The rising demand from cash management clients for financial electronic data interchange services has sent top EDI software vendors scrambling to meet the needs of their banking clients.
Though experts say that only about 50 of the nation's banks are truly EDI capable, prominent technology vendors, such as Sterling Software and Servantis Systems Inc., are working overtime enhancing and developing systems in anticipation of more financial institutions entering the business.
"EDI and electronic commerce seems to be moving faster," said William W. Hymes, president of Sterling's Banking Systems unit. "I believe that's because the corporations are driving it and banks are responding to the market demand."
Financial EDI, the exchange of payments and related information in standard computer formats, is a potentially lucrative fee-based service targeting corporate accounts payable and receivable departments.
Experts said it improves upon labor-intensive operations such as handling paper invoices and posting remittance information sent with trade payments.
It is perhaps unsurprising that corporate cash management customers are leading the charge in financial EDI.
Many corporations have been using EDI services through value-added networks for years. Adding electronic payment capabilities to the nonfinancial services of the VANs seems part of a natural evolution.
However, the relatively low number of corporate participants in financial EDI has caused many financial institutions to put off investing in new systems until demand grows.
But, with indications that corporations favor banks over VANs to package remittance information together with payments, experts believe that more financial institutions are bound to get involved in financial EDI in the coming year.
"The concept is basically pretty simple," said Robert W. Heard, a vice president at Sterling. "It's to enhance the customer's loyalty to the bank, and to increase fee-based services."
In anticipation of this trend, Sterling Software, the leading provider of financial EDI software to banks, has repackaged several of its services and products.
Among the new products from Sterling is Vector Enable, a software distribution system that allows banks to arm their corporate customers with software that will allow them to use EDI.
Another new product, called Vector Reach, is based on the company's Vendor Implementation Program, or VIP, which is a match-making service that connects banks' trading partners.
A third product is Vector Delivery, a connection to Sterling's commerce network that allows banks to deliver EDI transactions in machine-readable form.
Richard Bort, an EDI specialist and owner of a cash management consultancy, said the recent activities by Sterling and others may mean that vendors are shedding their conservative nature.
"Maybe the vendors are doing more work (because) they are speculating that the market will be there," said Mr. Bort, whose firm is based in Sherman Oaks, Calif. "This is a lot of existing technology that's finally being packaged in a usable way."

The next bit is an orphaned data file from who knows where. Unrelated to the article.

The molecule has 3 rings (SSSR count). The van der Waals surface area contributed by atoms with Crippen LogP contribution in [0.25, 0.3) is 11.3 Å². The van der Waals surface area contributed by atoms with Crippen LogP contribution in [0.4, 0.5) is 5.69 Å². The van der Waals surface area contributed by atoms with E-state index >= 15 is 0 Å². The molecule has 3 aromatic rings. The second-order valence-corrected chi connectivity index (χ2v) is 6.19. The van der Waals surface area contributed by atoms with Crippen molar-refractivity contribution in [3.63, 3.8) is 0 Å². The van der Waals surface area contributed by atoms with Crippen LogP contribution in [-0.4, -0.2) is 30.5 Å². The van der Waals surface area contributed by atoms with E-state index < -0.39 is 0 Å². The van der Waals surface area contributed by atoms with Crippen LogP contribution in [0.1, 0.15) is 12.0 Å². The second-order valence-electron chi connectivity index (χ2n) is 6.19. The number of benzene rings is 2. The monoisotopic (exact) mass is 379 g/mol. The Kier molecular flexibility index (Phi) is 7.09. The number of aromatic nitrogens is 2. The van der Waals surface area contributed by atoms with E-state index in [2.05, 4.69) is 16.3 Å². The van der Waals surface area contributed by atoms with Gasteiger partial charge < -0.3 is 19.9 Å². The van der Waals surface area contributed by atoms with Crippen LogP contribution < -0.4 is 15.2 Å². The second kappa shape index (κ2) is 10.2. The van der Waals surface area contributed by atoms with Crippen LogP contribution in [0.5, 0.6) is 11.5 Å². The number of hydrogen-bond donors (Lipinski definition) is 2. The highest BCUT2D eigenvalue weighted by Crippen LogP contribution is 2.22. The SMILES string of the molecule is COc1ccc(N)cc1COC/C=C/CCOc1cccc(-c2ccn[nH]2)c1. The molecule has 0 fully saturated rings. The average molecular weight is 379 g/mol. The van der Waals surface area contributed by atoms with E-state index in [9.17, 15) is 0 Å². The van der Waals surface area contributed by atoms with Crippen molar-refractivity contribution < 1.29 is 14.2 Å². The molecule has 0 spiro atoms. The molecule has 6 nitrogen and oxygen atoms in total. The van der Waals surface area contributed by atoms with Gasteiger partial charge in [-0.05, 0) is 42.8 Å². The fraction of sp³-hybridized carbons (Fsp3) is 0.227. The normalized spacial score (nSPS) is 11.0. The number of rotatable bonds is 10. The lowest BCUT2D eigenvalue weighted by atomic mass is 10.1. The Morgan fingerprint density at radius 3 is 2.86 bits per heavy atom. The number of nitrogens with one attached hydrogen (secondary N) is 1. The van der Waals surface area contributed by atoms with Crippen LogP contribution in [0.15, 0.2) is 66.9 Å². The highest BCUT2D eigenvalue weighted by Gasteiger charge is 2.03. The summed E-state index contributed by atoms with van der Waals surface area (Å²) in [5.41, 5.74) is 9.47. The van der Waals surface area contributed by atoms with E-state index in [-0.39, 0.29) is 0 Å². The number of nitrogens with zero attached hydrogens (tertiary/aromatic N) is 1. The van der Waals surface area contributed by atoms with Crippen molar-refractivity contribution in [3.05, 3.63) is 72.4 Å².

Despite the positive aspects of Sterling's development of a proven software system for financial EDI, experts said the company's pricing could use a dose of healthy competition since its dominance of the financial EDI market is nearly total.
"From a bank-EDI operating system standpoint, (Sterling) is the only game in the country that has a real leadership position," said one source. "(Sterling) knows that, and they can charge whatever they want."
However, competition may be on the way.
Officials from the EDI Bank Alliance Network Exchange, or Edibanx, are prodding Servantis Systems of Norcross, Ga., to develop a competing EDI interface.
Edibanx, an initiative of the Chicago Clearing House Association and 13 large cash management banks, is a payment system designed exclusively for financial EDI. It began operations last October.
Sources said Servantis was an easy choice because of its dominant market share of its Paperless Entry Processing operating systems for automated clearing house transactions.
One banker from Connecticut noted that Servantis "missed the boat" by not having a viable financial EDI product on the market earlier. "Who would have been better than them, with their market share of ACH processing?" asked Mark J. Havlik, a vice president of Shawmut National Corp.
But others felt that, with the recent uptick in interest in EDI, the company may enter the market just in time.
Although Servantis' initial foray into developing an EDI product was not generally accepted by the market, the company has responded to the Edibanx call with its recent announcement that it will study the feasibility of an interface with Edibanx.
Company officials said they have formed a team to develop an EDI system that would meet Edibanx's requirements.
"We've discussed this project with many of our customers, and they are very interested," said Bruce Brooks, a senior vice president with Servantis. "Participating with the project would involve enhancing our financial EDI software to a new level."
Adding to the push financial EDI is getting from software vendors, the National Automated Clearing House Association recently announced a new electronic commerce strategy aimed at enabling banks to get more of their corporate clients involved with the service.
With these and other initiatives like it, EDI will likely experience significant growth in the coming year, experts said.
However, the time is rapidly approaching when bankers must either participate in the process or watch it pass them by.